Before you start your tenancy with a private landlord, it is vital that you take time to learn everything that you can about your rights as a private rented property tenant.
What is a private rented property tenant?
A private rented property tenant lives in rented properties that are owned by private landlords. These landlords can be individuals, institutional investors, estate agencies, property companies, or management companies. Landlords can lease the properties directly to their tenants or through registered and licensed letting agencies.
The private rented sector (PRS) makes up a significant percentage of the UK rental property market. In 2017 alone, there were approximately 4.5 million private rental properties in the UK housing market.
There are two categories under the private rented sector: the market renters and non-market renters.
Market renters are individuals who live in rented properties according to a tenancy agreement. They pay market rent according to a set schedule. Non-market renters are those tenants who occupy a property rent-free as an employment benefit (such as when you are the caretaker of a building or rental unit) or because the home or unit is owned by a relative or friend who allowed them to live rent-free.
Like social housing or council tenants, private tenants also have rights and responsibilities.
Your rights and responsibilities as a private tenant
One of your rights as a tenant is for your landlord to provide you with a tenancy agreement, which is a landlord-tenant contract indicating the rights and responsibilities of both parties. Tenancy agreements can be verbal or written.
In your tenancy agreement, you will find your rights as a private property tenant:
- You have the right to live in a rental home that is in a good state of repair; a private rental home that is safe.
- You have the right to a return of deposit at the end of your tenancy.
- You have the right to know your landlord’s identity.
- You have the right to see and verify the EPC or energy performance certificate of the property, which should have a minimum rating of E.
- You have the right to live undisturbed in the rented property.
- If your tenancy is a fixed-term good for over three years, you have the right to ask for a written agreement.
- You have the right to challenge excessively high charges.
- You have the right to demand protection against unfair eviction and unfair rent.
In addition to the above-mentioned rights, you also have to adhere to your responsibilities as a private tenant.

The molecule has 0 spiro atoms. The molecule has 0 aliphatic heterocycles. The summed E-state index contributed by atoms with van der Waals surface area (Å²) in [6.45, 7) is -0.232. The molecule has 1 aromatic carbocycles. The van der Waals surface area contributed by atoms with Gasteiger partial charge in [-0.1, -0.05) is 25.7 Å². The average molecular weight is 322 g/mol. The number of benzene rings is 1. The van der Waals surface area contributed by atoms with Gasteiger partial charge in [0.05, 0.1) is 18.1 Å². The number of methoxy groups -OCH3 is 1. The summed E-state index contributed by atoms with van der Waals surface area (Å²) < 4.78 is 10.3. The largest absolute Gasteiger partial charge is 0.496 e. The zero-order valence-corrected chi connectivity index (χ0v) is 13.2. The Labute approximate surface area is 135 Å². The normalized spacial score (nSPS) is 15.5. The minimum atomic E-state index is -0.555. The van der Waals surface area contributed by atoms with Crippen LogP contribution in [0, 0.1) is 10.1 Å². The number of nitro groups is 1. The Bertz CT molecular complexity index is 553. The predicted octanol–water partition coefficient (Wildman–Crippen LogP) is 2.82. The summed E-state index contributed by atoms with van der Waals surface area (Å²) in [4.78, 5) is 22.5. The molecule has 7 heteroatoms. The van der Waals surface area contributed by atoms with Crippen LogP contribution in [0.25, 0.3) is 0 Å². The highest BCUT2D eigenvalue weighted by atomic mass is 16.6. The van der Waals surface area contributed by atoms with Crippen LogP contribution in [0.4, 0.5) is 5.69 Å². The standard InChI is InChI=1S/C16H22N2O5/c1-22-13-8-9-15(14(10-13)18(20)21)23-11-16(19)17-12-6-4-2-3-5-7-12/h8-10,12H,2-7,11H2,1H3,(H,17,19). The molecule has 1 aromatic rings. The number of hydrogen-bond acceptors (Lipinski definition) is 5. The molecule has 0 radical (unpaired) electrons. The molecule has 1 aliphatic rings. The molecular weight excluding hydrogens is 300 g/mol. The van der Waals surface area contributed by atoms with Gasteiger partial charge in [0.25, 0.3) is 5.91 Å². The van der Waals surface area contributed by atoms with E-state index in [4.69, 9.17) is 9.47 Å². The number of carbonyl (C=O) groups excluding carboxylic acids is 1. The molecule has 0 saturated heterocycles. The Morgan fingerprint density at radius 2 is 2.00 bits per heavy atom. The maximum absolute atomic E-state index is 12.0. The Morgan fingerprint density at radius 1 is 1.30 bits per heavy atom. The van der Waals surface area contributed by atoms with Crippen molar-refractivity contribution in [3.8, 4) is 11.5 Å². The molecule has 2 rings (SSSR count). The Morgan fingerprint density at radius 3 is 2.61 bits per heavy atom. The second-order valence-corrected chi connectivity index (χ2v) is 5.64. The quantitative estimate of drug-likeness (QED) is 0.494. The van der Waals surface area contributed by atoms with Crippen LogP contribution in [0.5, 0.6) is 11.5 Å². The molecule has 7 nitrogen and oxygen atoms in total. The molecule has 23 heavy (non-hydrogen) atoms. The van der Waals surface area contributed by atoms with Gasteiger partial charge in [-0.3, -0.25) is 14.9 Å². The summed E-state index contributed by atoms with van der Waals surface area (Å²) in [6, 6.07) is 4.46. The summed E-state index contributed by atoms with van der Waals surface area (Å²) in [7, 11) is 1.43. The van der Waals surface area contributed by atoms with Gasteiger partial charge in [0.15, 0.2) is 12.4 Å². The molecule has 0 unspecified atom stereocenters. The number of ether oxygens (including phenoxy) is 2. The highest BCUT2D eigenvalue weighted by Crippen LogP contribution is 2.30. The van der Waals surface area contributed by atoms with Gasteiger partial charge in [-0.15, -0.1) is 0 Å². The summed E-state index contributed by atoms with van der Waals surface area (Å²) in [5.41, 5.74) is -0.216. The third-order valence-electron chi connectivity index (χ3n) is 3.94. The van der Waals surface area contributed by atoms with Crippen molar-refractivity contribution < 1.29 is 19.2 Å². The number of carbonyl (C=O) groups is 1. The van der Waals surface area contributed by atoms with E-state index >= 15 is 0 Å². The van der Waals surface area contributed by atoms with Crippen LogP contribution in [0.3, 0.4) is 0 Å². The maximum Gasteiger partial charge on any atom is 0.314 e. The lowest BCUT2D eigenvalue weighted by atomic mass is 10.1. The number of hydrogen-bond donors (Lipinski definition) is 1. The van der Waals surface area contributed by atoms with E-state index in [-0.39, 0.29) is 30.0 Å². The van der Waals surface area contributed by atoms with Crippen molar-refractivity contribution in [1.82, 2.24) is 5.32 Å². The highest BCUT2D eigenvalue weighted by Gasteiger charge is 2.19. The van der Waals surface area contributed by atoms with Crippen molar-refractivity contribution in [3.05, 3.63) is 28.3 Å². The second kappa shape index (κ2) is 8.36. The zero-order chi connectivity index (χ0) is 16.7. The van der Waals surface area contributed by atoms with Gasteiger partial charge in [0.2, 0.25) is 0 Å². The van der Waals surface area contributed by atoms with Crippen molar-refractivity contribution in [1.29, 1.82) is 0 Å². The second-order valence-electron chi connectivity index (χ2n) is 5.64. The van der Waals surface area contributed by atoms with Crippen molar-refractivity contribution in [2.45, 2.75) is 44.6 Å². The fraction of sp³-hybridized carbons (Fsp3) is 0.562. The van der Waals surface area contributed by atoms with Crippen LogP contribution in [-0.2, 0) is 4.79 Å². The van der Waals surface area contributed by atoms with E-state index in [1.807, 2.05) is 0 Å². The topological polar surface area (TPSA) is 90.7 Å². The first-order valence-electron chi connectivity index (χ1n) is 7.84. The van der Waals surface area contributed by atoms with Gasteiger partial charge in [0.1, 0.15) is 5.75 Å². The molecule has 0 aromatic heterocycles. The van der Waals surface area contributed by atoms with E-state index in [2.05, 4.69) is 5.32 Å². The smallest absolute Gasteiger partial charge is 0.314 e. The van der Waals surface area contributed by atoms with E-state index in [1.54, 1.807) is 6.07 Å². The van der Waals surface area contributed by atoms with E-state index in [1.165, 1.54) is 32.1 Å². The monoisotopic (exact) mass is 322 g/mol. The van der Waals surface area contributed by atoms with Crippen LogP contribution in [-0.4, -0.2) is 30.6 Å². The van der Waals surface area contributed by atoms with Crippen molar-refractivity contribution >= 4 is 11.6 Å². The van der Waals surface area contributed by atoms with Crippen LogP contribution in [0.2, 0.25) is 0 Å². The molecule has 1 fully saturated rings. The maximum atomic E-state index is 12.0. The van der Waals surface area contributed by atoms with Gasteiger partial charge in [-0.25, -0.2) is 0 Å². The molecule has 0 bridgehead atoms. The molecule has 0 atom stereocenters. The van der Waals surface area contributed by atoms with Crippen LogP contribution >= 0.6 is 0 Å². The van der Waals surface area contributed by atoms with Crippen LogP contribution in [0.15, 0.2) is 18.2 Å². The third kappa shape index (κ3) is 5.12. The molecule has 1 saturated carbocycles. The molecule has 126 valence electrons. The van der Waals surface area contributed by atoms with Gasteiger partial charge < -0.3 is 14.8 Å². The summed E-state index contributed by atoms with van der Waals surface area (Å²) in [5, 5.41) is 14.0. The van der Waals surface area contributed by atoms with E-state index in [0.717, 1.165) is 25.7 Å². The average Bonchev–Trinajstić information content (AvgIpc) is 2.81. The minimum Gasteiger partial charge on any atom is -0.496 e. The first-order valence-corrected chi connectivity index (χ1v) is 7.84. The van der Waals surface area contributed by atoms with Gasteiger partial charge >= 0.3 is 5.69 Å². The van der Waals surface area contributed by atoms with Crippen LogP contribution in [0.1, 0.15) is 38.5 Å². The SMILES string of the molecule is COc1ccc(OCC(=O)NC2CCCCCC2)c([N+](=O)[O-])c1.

- It is your responsibility to take care of the rented property. As such, you should not cause any damage to the furniture and fixtures, and the property in general.
- It is your responsibility to pay the property rent according to the amount agreed upon and the set schedule. Even if you are in the middle of a dispute or waiting for your landlord to act on repairs, you have to pay your rent.
- Pay your bills on time, particularly the ones that are indicated in the tenancy agreement. Common bills include TV licence fees, utility bills, and council tax.
Your landlord has the right to take action against you if it is proven that you do not or did not follow your tenancy agreement, specifically your responsibilities.
In the same manner, you have the right to file a complaint against your landlord if they do not follow their responsibilities and go rogue.
- Landlords in England, Wales, and Scotland are not allowed to collect from tenants’ charges for credit checks, admin fees, police or reference checks, and tenancy contract renewal.
- However, landlords are responsible for collecting charges for your utilities & council tax fees, rent, refundable damage deposit, refundable holding deposit, early tenancy end fee, tenancy changes fee, and fees for late rent payments, misplaced or lost keys, and property damage.
- Landlords are responsible for ensuring the rental property is safe and habitable. There should be safe access to electricity and gas, and water supply must be available at all times.
- Landlords are also responsible for certain repair issues, specifically the ones that affect your health and safety.
- Lastly, landlords are required to register your tenancy deposit with any of the three government-approved tenancy deposit schemes (TDS). This will ensure your money is safe from landlords’ personal use and can be returned to you at the end of your tenancy.
Your responsibility to report landlords
If you value your rights and strictly carry out your responsibilities but your landlord is negligent and rogue, it is your responsibility and right to take action against them. The most common issue for such situations is if the landlord has not protected your deposit within the given time.
Find a team of expert and experienced tenancy deposit solicitors who can help you go through the legal proceedings of a deposit protection compensation claim. These experts are dedicated to helping tenants like you exercise your legal rights and get back what your landlord owes you. Their tenant deposit protection claims do not have upfront payments and offer a no-win-no-fee feature, which means you won’t have to pay any of their legal fees if you are unsuccessful.
Choose to work with the tenancy deposit experts at Tenancy Deposit Claims as they are authorised and regulated by The Solicitors Regulation Authority.